For further information, contact:

Mark Richert, Esq.
Director, Public Policy, AFB
202) 469-6833

September 6, 2017, 12:30pm ET

Moments ago by voice vote, the U.S. House of Representatives passed H.R. 3388, the so-called SELF-DRIVE Act, legislation intended to spur innovation in the autonomous vehicle industry through an extensive array of incentives and loosening of federal safety standards.

However, in the lead up to today's overwhelming bipartisan support for H.R. 3388, key members and staff in both major political parties managing the bill rejected calls from the disability community to include critical provisions in the bill to ensure that people with disabilities, including people who are blind, visually impaired or deafblind, will not face needless technological or state policy barriers to their ultimate full enjoyment of autonomous vehicles.

This morning, AFB wrote to the membership of the Senate Committee on Commerce, Science and Transportation urging continued work and prompt action on a more responsive and inclusive version of autonomous vehicle legislation currently in draft form. Advocates are concerned that House passage of H.R. 3388 may invite Senators to conclude that work on the key components of such legislation is largely complete.

The text of AFB's Senate Commerce Committee letter follows:

September 6, 2017

The Honorable John Thune
U.S. Senate Committee on Commerce, Science, and
511 Dirksen Senate Office Building
Washington, DC 20510

The Honorable Bill Nelson
Ranking Member
U.S. Senate Committee on Commerce, Science, and
716 Hart Senate Office Building
Washington, DC 20510

Re: Support for Senate Commerce Committee autonomous vehicle legislation; insufficiency of H.R. 3388.

Dear Chairman Thune and Ranking Member Nelson:

On behalf of the American Foundation for the Blind (AFB) and the more than 23 million adult Americans living with vision loss for whom, following Helen Keller's legacy, we advocate for a world with no limits, I write to urge your continued leadership in refining and speedily acting upon autonomous vehicle legislation which truly meets the needs, and acknowledges the capabilities, of people with disabilities, including people who are blind, visually impaired, or deafblind. It has been our privilege to work closely with your staff this year to develop draft bipartisan legislation which we believe meets these critical criteria, and we urge the Senate Committee on Commerce, Science and Transportation to complete this work and act promptly and favorably on the bill.

In a world with no limits, people with vision loss will be able to benefit from the independence, employment opportunity, self-determination, social participation and mobility that so-called driverless cars have to offer. However, this will only happen if we act now to clear the public policy roadway of readily removable technological obstructions and the debris of disability stereotypes and misconceptions that are currently in the way. The legislation that we have been working with your staff to develop will, we believe, address these most critical policy challenges in the autonomous vehicle space for people with disabilities.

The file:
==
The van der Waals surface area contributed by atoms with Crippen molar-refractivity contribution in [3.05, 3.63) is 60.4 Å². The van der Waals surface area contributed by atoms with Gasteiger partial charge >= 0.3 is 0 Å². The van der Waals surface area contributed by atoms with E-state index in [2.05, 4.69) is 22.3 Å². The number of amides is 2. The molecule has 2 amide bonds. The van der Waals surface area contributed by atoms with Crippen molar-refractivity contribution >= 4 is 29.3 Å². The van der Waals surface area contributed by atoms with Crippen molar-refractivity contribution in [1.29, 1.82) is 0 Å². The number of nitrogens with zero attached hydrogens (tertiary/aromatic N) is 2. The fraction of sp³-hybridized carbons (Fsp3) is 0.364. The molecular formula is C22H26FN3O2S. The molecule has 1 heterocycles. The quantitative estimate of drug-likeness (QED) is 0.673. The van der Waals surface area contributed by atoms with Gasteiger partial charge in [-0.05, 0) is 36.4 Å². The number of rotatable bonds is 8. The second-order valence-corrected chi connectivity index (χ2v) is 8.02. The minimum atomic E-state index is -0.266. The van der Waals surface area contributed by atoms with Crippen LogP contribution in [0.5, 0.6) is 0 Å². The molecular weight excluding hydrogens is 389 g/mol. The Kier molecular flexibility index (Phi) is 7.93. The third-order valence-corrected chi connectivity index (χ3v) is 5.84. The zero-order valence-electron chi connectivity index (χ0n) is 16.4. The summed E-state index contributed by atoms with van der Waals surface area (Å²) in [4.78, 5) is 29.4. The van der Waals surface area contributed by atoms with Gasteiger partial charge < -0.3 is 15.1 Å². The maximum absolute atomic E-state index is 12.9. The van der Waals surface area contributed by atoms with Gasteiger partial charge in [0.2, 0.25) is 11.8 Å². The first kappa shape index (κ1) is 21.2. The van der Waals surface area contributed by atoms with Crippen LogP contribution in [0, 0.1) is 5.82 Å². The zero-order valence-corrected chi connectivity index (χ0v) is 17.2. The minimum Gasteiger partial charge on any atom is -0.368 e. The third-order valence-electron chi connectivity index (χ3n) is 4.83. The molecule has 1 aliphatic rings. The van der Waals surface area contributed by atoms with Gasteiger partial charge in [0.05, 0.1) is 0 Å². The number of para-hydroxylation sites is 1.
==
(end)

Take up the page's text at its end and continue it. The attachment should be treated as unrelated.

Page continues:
In order to have meaningful access to autonomous vehicles, people with disabilities must be able to enter, maneuver within, and exit vehicles, and they must be able to properly interact with vehicles' user interface and related features. Additionally, in carrying out their traditional role to set the minimum requirements for and limits on driver licensure, states must do their part to exercise such authority untainted by paternalism or outmoded stereotypes and in a manner that ensures full and equal protection of the constitutional right of all people with disabilities to travel. Thanks to the leadership which you and your staff have been demonstrating in the development of your autonomous vehicle legislation, these matters are on the right road toward the deliberation and consensus building upon which sound public policy making depends.

While, as of this writing, the House is expected to take immediate action on its approach to autonomous vehicle legislation (H.R. 3388), we nevertheless urge you to press ahead with the development and consideration of a measure that more appropriately responds to the disability community and that clearly tackles the most significant policy barriers. Unlike the approach which you and your staff have been developing, H.R. 3388 makes mere cursory reference to disability-related concerns and provides little incentive for support from our community given its hesitance to address the most critical issues through a well-defined, outcomes oriented process. It is also particularly disappointing, and a bit disturbing, to see some leading proponents of H.R. 3388 playing heartstrings and emotionally exploiting the bill's alleged tremendous promise for people with disabilities while H.R. 3388's disability-related provisions, such as they are, remain so vacuous. What an incredible missed opportunity that has left people with disabilities hitch hiking for a legislative vehicle heading in the right direction.

Again, thank you for your much-needed leadership, and we continue to stand ready to be of assistance to you and your staff to put well-crafted public policy before the Senate that both accelerates industry innovation and turbocharges the independence of people with disabilities.


Mark Richert, Esq.
Director, Public Policy
American Foundation for the Blind
(202) 469-6833

cc: Members of the Senate Committee on Commerce, Science, and Transportation